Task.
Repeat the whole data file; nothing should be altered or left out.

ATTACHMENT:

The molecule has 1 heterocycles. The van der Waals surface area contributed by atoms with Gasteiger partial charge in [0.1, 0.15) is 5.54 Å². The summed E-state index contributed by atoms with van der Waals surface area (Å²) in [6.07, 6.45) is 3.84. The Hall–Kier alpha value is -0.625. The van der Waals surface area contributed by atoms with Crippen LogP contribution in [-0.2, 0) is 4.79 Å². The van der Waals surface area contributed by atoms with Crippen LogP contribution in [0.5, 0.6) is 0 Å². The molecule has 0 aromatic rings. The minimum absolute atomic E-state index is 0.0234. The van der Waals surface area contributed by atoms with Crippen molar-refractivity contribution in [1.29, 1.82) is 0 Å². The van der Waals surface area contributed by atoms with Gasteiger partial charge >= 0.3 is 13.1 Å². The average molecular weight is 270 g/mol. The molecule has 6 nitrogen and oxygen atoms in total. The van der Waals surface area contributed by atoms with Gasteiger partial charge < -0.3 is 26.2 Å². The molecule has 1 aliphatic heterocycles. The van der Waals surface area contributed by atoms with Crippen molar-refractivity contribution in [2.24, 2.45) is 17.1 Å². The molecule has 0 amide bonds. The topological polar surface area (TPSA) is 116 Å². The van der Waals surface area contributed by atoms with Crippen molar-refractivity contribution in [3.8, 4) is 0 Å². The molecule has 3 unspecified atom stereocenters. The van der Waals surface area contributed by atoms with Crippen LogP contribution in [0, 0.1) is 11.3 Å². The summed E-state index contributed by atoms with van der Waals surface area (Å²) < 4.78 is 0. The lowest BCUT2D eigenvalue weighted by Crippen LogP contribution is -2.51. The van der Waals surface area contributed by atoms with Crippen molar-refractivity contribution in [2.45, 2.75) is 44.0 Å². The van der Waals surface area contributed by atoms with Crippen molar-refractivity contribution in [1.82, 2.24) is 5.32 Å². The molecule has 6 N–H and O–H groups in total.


The molecule has 1 heterocycles. The van der Waals surface area contributed by atoms with Gasteiger partial charge in [0.1, 0.15) is 5.54 Å². The summed E-state index contributed by atoms with van der Waals surface area (Å²) in [6.07, 6.45) is 3.84. The Hall–Kier alpha value is -0.625. The van der Waals surface area contributed by atoms with Crippen LogP contribution in [-0.2, 0) is 4.79 Å². The van der Waals surface area contributed by atoms with Crippen LogP contribution in [0.5, 0.6) is 0 Å². The molecule has 0 aromatic rings. The minimum absolute atomic E-state index is 0.0234. The van der Waals surface area contributed by atoms with Crippen molar-refractivity contribution in [1.29, 1.82) is 0 Å². The van der Waals surface area contributed by atoms with Gasteiger partial charge >= 0.3 is 13.1 Å². The average molecular weight is 270 g/mol. The molecule has 6 nitrogen and oxygen atoms in total. The van der Waals surface area contributed by atoms with Gasteiger partial charge < -0.3 is 26.2 Å². The molecule has 1 aliphatic heterocycles. The van der Waals surface area contributed by atoms with Crippen molar-refractivity contribution in [2.24, 2.45) is 17.1 Å². The molecule has 0 amide bonds. The topological polar surface area (TPSA) is 116 Å². The van der Waals surface area contributed by atoms with Crippen molar-refractivity contribution in [3.8, 4) is 0 Å². The molecule has 3 unspecified atom stereocenters. The van der Waals surface area contributed by atoms with Crippen LogP contribution in [0, 0.1) is 11.3 Å². The summed E-state index contributed by atoms with van der Waals surface area (Å²) < 4.78 is 0. The lowest BCUT2D eigenvalue weighted by Crippen LogP contribution is -2.51. The van der Waals surface area contributed by atoms with Crippen molar-refractivity contribution in [2.45, 2.75) is 44.0 Å². The van der Waals surface area contributed by atoms with Crippen molar-refractivity contribution in [1.82, 2.24) is 5.32 Å². The molecule has 6 N–H and O–H groups in total.